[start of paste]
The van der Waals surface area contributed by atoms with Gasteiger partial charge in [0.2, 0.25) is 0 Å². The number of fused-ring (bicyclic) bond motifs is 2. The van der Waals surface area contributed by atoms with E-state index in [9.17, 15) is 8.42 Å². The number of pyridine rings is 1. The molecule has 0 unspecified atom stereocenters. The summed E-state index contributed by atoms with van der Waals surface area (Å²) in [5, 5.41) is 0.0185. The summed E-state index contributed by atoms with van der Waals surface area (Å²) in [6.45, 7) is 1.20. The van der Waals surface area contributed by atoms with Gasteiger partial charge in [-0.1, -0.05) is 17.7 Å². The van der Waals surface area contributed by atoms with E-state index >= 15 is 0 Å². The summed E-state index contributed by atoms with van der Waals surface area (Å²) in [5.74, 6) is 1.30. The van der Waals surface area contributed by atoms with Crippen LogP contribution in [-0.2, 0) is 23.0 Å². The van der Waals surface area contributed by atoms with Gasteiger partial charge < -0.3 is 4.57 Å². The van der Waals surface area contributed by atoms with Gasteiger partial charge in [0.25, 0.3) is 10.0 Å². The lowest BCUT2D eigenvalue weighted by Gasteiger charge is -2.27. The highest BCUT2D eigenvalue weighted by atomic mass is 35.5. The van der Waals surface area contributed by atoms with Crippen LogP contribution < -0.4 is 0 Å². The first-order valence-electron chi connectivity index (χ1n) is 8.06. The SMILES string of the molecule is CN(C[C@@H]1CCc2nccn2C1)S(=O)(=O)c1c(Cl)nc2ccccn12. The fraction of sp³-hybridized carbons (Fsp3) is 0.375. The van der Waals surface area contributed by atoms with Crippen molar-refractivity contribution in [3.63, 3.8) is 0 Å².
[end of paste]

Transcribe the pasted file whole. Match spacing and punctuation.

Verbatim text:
The van der Waals surface area contributed by atoms with Gasteiger partial charge in [0.2, 0.25) is 0 Å². The number of fused-ring (bicyclic) bond motifs is 2. The van der Waals surface area contributed by atoms with E-state index in [9.17, 15) is 8.42 Å². The number of pyridine rings is 1. The molecule has 0 unspecified atom stereocenters. The summed E-state index contributed by atoms with van der Waals surface area (Å²) in [5, 5.41) is 0.0185. The summed E-state index contributed by atoms with van der Waals surface area (Å²) in [6.45, 7) is 1.20. The van der Waals surface area contributed by atoms with Gasteiger partial charge in [-0.1, -0.05) is 17.7 Å². The van der Waals surface area contributed by atoms with E-state index >= 15 is 0 Å². The summed E-state index contributed by atoms with van der Waals surface area (Å²) in [5.74, 6) is 1.30. The van der Waals surface area contributed by atoms with Crippen LogP contribution in [-0.2, 0) is 23.0 Å². The van der Waals surface area contributed by atoms with Gasteiger partial charge < -0.3 is 4.57 Å². The van der Waals surface area contributed by atoms with Gasteiger partial charge in [0.25, 0.3) is 10.0 Å². The lowest BCUT2D eigenvalue weighted by Gasteiger charge is -2.27. The highest BCUT2D eigenvalue weighted by atomic mass is 35.5. The van der Waals surface area contributed by atoms with Crippen LogP contribution < -0.4 is 0 Å². The first-order valence-electron chi connectivity index (χ1n) is 8.06. The SMILES string of the molecule is CN(C[C@@H]1CCc2nccn2C1)S(=O)(=O)c1c(Cl)nc2ccccn12. The fraction of sp³-hybridized carbons (Fsp3) is 0.375. The van der Waals surface area contributed by atoms with Crippen molar-refractivity contribution in [3.63, 3.8) is 0 Å².